Appellant here complains that no probable cause existed which would justify his warrantless arrest. Although he does not specifically reference Art. 14.03,[1] his contention necessarily attacks the Court of Appeals' holding that "the officers acted upon probable cause and in the reasonable belief that the appellant was the man who had sold cocaine to the undercover officer." See and compare, Polk v. State, 738 S.W.2d 274 (Tex.Cr.App.1987) [Trial objection to illegally seized evidence does not need to specifically invoke Art. 38.23, V.A.C.C.P.]

As a general rule, our statutes require police to obtain a warrant before arresting a suspect. Dejarnette v. State, 732 S.W.2d 346, 349 (Tex.Cr.App.1987). However, police may arrest persons without a warrant under some circumstances. This Court has held that the test for probable cause for a warrantless arrest is:

"Whether at that moment the facts and circumstances within the officer's knowledge and of which (he) had reasonably trustworthy information were sufficient to warrant a prudent man in believing that the (arrested person) had committed or was committing an offense."

Stull v. State, 772 S.W.2d 449, 451 (Tex.Cr. App.1989) (citations omitted).

The record in this cause clearly establishes that Robinette was in possession of reasonably trustworthy information (Beasley's broadcast that he had witnessed a drug transaction) that someone had committed an offense.[2] However, the question remains whether Robinette's conclusion that appellant matched the general description broadcast about the offender, absent evidence detailing that description, is adequate to warrant a prudent man to believe appellant committed the offense. Relevant to this issue is the existence of a description of the actual offenders which is substantially different from that of appellant at the time of his arrest.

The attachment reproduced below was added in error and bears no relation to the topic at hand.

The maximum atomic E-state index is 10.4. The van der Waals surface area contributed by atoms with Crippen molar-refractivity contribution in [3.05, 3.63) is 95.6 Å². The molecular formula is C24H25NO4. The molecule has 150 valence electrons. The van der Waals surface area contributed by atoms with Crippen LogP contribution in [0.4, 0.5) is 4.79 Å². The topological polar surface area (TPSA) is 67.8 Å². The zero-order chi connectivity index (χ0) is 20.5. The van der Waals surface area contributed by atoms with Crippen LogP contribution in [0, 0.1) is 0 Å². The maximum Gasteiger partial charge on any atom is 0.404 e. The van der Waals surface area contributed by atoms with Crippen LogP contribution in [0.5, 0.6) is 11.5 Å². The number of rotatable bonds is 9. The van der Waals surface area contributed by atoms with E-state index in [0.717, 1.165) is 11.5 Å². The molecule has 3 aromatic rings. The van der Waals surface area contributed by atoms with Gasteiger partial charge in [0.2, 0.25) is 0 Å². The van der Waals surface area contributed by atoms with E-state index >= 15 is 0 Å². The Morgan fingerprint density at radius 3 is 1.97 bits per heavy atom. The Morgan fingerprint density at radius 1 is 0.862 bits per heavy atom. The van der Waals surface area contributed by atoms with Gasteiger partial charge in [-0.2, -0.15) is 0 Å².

In situations involving a warrantless arrest, the State carries the burden of showing the arrest was based on probable cause. Russell v. State, 717 S.W.2d 7, 10 (Tex.Cr.App.1986). In this cause the State failed to show the description on which Robinette relied, although another witness existed who might have been able to provide that description. Without being presented with that description, it is impossible for a reviewing court to determine whether a prudent man would have believed appellant was one of the sellers in this drug transaction. An officer's stated *636 conclusion that a person matched a broadcast description, when the officer is unable to recall that description and other unchallenged evidence is presented showing appellant's appearance at the time was not similar to that of the actual offender, is insufficient to allow a reviewing court to determine that the officer's conclusion was reasonable.

The State failed to present evidence showing probable cause to believe appellant was one of the offenders, and thus did not show appellant was found "under circumstances which reasonably show [he was] guilty of some felony." See Art. 14.-03(a)(1).

The judgment of the Court of Appeals is therefore reversed and the cause is remanded to that court for proceedings consistent with this opinion.

NOTES

[1] Appellant does not contest the holding that he was in a "suspicious place." Therefore, we do not address the correctness of that holding. Also, we do not address the applicability of Arts. 14.01 or 14.04, V.A.C.C.P., because the Court of Appeals majority did not rely on those statutes in upholding appellant's arrest and search.

[2] Appellant argues that Colston v. State, 511 S.W.2d 10 (Tex.Cr.App.1974), requires that when one officer makes a warrantless arrest based on another officer's request, the requesting officer must testify as to the basis of his probable cause. Therefore, he concludes, evidence of probable cause was lacking because neither Beasley nor Nichols testified in this cause.

However, Colston only holds that evidence establishing probable cause for the requesting officer must be presented. Merely showing that an arrest was made because another officer requested it is not sufficient. Robinette's testimony established that at the time of appellant's arrest Robinette was aware of facts which constituted probable cause to believe someone had committed a felony. Although this testimony was based on hearsay, hearsay may be used to establish probable cause. Juarez v. State, 758 S.W.2d 772, 774 (Tex.Cr.App. 1988).